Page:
If you really want to be frightened, consider the fact that the entry level Dorico Elements has NO OPTIONS AT ALL for note-by-note tweaking of the score layout. The reason is that IT DOESN’T NEED THEM. You won’t need them in Dorico Pro either, most of the time.

So are you suggesting that I should be entirely carefree about voice names, colours or consistency, and only look at “view note colours” when something goes wrong, e.g. when I all-of-the-sudden have rests where I shouldn’t and I have to deal with “starts voice” “ends voice”?

Colours are intentionally inconsistent. Dorico uses one set of colours per instrument, but separate voice names and numbers per stave. This means that Upstem Voice 1 on the top stave of a piano will always be different to Upstem Voice 1 on the bottom stave of the same piano. This rethink means that cross-staffing is an absolute joy, where in Sibelius it’s a total mess. Note that if the two Upstem Voice 1s on the two piano staves were the same colour, you’d be unable to see which stave the voice originated in, and this would lead to a whole different set of problems. Regardless, Dorico doesn’t care if you’re using Upstem Voice 4 or Downstem Voice 6, if that voice is the only one present on the stave, so you needn’t care either.

Numbers are easy as long as you know that a) if there’s only one voice the stem directions will follow the usual rules and b) Upstems have their stems pointing up (from the right side of the notehead), downstems have stems pointing down (from the left side of the notehead). When entering notes, use V to cycle round existing voices on that stave, and Shift+V to create new voices. As long as you don’t misuse Shift+V you’re unlikely to get into a mess.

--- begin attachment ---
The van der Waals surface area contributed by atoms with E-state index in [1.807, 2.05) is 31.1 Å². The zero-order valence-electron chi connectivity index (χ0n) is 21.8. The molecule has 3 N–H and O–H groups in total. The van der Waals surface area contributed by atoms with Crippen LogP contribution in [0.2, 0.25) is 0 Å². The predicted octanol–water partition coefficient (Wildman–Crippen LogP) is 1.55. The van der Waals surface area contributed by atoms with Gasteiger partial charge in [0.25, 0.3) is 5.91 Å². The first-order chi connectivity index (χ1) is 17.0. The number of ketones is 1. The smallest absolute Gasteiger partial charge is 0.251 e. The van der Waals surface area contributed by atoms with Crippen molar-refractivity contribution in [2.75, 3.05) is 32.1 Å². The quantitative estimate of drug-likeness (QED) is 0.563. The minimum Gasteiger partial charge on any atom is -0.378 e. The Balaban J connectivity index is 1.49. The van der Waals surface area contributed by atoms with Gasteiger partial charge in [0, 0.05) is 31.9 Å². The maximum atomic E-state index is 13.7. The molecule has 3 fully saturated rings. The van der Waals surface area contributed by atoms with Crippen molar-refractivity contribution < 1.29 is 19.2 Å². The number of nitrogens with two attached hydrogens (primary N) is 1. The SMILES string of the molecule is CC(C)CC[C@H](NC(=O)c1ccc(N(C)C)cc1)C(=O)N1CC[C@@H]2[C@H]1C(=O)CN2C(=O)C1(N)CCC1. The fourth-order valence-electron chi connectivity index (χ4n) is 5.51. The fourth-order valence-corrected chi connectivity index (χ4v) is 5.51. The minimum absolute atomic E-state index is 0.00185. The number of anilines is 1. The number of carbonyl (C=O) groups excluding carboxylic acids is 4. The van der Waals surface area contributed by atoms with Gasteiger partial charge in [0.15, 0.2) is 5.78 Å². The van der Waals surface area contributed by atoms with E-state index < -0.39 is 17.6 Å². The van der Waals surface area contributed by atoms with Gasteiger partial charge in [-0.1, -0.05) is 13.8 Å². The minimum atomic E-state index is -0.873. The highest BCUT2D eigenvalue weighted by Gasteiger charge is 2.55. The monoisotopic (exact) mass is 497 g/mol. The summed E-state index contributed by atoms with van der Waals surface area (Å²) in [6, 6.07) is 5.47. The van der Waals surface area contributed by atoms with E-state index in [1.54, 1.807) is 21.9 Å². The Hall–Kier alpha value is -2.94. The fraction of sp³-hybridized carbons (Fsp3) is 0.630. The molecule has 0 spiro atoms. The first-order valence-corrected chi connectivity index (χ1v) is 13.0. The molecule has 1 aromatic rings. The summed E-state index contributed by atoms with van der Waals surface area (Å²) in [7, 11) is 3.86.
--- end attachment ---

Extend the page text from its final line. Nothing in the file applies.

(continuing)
As to “dealing with Starts Voice End Voice”, Edit > Remove Rests is almost always quicker.

And most of us have made a key command for it which makes it very quick and easy. I had to get used to the whole paradigm, too, but it’s so well thought out and logical that now I wouldn’t want it any other way. Dorico’s powerful filter makes it possible to select only one voice and change it to another, or to swap voice contents, etc. Key commands for these functions are handy, too.
When entering notes it’s a good idea to have note colours turned on so you can see what’s going on. Sometimes when copying material, Dorico can [unnecessarily] create a new voice and one can easily change this. Stick with it; you’ll get used to it!

No! Observe the direction of the carat in note input, and use your voices correctly.

…and only look at “view note colours” when something goes wrong, e.g. when I all-of-the-sudden have rests where I shouldn’t and I have to deal with “starts voice” “ends voice”?


The only times I use voice colors are:

  • when there’s a voice error that I notice later
  • when I’m exploding a condensed score to individual parts, I want to check exact voice usage
  • when I get a score from someone, or import an XML.

I would suggest exactly this. In Dorico, I’ve stopped bothering about how many voices I create or which one I’m in, as long as the stick goes the way I want. If I have rests I don’t want, I select them and have a shortcut to ‘Remove Rests’. I don’t use voice colours.
If I was engraving the Goldberg Variations, I might organise it, but I find no problems at all in day to day work.

thank you all, very helpful though still frightening! I still try to put things in “Up-Stem Voice 1” if I can as it’s cleaner that way overall.

I have to ask as a follow-up – from a memory management perspective, is it truly OK to be carefree about unlimited voices?

No, and I’d mildly disagree with steveparker on this. Don’t keep creating voices willy-nilly (using Shift-V). You probably won’t need more than two per staff (usually), so just work with the ones you have.

It certainly can get to be problematic when random bar rests start appearing unexpectedly due to voice mis-management.